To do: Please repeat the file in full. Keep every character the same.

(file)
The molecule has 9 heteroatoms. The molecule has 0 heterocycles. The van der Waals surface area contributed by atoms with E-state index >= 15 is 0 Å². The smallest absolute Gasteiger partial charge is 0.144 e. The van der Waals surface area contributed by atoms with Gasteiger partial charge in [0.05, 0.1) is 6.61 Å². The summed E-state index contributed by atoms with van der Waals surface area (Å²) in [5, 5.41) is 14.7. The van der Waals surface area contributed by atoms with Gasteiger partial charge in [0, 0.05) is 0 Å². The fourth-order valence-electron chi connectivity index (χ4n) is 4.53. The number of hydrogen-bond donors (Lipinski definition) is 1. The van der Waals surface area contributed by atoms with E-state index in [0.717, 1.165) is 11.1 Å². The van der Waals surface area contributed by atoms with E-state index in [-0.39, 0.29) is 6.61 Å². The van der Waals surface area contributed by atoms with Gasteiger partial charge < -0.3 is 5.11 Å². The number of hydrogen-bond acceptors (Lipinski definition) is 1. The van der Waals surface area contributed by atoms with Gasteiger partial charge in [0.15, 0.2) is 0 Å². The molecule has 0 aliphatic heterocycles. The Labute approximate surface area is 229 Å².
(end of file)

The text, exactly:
The molecule has 9 heteroatoms. The molecule has 0 heterocycles. The van der Waals surface area contributed by atoms with E-state index >= 15 is 0 Å². The smallest absolute Gasteiger partial charge is 0.144 e. The van der Waals surface area contributed by atoms with Gasteiger partial charge in [0.05, 0.1) is 6.61 Å². The summed E-state index contributed by atoms with van der Waals surface area (Å²) in [5, 5.41) is 14.7. The van der Waals surface area contributed by atoms with Gasteiger partial charge in [0, 0.05) is 0 Å². The fourth-order valence-electron chi connectivity index (χ4n) is 4.53. The number of hydrogen-bond donors (Lipinski definition) is 1. The van der Waals surface area contributed by atoms with E-state index in [0.717, 1.165) is 11.1 Å². The van der Waals surface area contributed by atoms with E-state index in [-0.39, 0.29) is 6.61 Å². The van der Waals surface area contributed by atoms with Gasteiger partial charge < -0.3 is 5.11 Å². The number of hydrogen-bond acceptors (Lipinski definition) is 1. The van der Waals surface area contributed by atoms with Gasteiger partial charge in [0.15, 0.2) is 0 Å². The molecule has 0 aliphatic heterocycles. The Labute approximate surface area is 229 Å².